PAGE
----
The lockdown in India has impacted the movement of goods and people across districts and states. It has adversely affected their income, particularly of the poor, and thereby their purchasing power. The announcement of the 20 lakh crore package made by the Prime Minister on May 12, 2020 was cherished by all the sections of the people in the country. The unorganised labourers, small and micro entrepreneurs, migrant workers and farmers, etc hoped that there would be adequate compensation for their income loss. In the following days, Finance Minister Nirmala Sitharaman presented the packages in five tranches. The announcement of the first day was for MSMEs (Micro, Small and Medium enterprises), the second day was for guest workers, third day’s announcement was aimed at farmers and subsequent days’ announcements were not aimed at any particular group but the well-wishers of the government. Whether the package is in line with the expectations of the people who belong to the poor and vulnerable class is a point for discussion. Let us start with the intricacies of the composition of Rs 20 lakh crore.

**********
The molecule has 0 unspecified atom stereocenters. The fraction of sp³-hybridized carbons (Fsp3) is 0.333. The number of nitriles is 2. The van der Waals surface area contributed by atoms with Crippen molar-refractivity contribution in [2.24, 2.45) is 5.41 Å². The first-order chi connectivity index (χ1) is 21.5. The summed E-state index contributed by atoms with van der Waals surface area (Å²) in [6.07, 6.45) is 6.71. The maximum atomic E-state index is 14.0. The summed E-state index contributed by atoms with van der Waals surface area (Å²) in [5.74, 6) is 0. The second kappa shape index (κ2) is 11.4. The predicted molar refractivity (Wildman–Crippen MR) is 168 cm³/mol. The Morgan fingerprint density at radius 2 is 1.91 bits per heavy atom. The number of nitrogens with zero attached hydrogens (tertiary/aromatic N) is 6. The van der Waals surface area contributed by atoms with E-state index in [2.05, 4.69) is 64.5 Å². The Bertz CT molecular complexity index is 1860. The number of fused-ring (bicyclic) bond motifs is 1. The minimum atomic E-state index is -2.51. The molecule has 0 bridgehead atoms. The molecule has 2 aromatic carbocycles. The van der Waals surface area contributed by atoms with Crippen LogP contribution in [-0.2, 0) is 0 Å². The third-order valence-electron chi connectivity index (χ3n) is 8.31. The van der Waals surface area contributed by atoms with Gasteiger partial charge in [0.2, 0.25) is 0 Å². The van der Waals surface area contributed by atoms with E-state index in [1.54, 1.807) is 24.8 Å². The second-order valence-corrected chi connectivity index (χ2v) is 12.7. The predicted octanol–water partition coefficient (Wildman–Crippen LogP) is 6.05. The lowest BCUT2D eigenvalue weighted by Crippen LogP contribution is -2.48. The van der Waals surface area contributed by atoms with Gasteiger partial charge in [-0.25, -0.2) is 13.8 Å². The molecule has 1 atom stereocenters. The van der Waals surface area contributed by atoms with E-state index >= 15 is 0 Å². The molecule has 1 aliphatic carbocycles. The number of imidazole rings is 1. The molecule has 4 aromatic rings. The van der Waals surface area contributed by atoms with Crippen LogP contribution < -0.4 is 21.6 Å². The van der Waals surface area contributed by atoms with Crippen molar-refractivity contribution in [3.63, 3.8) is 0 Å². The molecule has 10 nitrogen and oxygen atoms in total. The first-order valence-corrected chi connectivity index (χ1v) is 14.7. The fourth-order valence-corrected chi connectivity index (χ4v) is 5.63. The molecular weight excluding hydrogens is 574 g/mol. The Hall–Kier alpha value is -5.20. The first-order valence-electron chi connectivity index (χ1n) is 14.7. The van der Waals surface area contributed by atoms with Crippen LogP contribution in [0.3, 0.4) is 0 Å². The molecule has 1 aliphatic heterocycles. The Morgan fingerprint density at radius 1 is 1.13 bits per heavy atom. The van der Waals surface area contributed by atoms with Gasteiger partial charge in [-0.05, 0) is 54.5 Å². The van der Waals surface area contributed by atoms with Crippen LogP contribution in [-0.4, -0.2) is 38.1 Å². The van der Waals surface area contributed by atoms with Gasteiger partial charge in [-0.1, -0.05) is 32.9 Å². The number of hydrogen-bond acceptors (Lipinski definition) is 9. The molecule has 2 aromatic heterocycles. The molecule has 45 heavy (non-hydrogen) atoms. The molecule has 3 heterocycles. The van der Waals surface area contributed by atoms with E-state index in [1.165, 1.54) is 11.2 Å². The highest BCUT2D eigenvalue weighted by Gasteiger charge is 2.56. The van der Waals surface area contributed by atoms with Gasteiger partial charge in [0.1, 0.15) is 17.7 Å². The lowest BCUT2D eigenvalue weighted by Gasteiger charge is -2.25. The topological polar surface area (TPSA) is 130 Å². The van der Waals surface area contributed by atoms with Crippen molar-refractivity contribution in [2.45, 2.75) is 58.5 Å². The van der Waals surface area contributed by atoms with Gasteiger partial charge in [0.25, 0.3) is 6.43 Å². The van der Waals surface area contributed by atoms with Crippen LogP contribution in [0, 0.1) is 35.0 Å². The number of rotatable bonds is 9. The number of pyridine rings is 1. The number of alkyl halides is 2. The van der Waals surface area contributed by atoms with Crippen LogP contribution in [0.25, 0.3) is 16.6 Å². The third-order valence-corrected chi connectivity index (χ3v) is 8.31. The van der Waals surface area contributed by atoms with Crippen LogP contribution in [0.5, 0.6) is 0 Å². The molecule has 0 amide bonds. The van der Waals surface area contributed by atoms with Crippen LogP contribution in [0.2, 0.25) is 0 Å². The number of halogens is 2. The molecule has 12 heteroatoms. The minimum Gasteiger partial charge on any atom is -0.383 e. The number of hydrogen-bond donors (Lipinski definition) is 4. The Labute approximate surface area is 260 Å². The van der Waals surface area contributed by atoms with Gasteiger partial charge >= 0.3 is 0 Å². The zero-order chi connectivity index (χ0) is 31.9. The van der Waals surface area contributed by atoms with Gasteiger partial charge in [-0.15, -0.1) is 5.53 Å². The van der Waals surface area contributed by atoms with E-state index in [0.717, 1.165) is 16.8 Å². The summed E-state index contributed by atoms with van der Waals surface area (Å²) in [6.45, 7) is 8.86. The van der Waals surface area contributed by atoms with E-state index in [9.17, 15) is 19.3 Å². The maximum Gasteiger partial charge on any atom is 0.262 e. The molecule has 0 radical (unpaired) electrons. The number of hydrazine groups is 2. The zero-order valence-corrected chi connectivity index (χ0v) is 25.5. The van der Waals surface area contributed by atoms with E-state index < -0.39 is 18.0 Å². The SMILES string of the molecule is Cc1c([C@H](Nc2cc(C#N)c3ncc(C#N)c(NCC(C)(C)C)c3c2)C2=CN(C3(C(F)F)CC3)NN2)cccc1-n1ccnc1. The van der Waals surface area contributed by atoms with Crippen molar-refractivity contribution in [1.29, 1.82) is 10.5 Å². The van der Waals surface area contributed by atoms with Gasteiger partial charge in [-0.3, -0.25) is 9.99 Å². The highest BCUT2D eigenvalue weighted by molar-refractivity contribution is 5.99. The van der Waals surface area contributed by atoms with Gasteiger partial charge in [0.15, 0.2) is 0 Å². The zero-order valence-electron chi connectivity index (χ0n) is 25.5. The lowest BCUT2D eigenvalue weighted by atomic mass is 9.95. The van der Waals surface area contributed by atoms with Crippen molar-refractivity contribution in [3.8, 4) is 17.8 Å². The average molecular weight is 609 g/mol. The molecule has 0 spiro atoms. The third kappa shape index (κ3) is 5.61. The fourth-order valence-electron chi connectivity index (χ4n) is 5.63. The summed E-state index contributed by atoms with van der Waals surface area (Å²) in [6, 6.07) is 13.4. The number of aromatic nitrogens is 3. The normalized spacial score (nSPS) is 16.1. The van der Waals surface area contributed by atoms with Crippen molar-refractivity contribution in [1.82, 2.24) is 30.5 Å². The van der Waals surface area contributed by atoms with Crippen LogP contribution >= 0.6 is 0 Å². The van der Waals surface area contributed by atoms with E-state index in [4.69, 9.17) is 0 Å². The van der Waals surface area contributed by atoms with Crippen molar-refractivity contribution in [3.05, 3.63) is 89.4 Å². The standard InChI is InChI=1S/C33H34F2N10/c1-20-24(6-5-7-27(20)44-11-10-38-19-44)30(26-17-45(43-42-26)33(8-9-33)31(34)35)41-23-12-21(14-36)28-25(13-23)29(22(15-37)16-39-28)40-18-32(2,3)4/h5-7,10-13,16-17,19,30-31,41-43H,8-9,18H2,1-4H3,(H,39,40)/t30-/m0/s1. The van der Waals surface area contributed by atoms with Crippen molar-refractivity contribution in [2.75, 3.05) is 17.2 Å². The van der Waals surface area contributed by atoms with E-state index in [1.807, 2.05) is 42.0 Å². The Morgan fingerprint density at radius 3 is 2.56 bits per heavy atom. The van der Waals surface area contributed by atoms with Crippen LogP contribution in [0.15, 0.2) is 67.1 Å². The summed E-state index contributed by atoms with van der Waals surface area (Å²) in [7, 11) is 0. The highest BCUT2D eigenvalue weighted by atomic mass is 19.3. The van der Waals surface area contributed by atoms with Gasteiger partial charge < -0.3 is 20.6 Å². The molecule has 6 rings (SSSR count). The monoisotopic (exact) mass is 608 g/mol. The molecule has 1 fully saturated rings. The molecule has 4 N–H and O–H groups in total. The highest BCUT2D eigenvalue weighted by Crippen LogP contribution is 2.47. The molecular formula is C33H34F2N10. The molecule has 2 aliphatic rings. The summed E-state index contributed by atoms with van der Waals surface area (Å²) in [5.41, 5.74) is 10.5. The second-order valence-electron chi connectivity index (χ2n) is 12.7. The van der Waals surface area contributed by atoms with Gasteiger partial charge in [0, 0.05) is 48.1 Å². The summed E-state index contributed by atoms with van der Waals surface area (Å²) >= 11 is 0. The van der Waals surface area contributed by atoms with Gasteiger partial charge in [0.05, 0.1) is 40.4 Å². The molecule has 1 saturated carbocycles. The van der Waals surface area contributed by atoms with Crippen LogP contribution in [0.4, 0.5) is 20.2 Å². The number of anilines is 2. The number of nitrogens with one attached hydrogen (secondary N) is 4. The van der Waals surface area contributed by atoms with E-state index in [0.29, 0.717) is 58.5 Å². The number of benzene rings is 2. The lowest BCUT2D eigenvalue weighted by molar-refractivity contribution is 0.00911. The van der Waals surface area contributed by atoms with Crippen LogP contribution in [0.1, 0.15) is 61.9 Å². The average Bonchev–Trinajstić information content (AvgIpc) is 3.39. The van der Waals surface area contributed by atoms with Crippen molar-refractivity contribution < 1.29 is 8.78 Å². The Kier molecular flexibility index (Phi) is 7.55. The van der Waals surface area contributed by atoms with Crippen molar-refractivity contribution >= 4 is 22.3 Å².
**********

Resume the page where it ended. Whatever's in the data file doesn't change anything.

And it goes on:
Views expressed are personal and need not reflect or represent the views of Centre for Public Policy Research
Dr Martin Patrick is Chief Economist at CPPR. He holds a PhD in Applied Economics from the Cochin University of Science and Technology (CUSAT), Kochi and also had a post-doctoral training at Tilburg University, Netherlands. Presently, he is a Visiting Fellow at Indian Maritime Institute, and Xavier Institute of Management and Entrepreneurship, Ernakulam.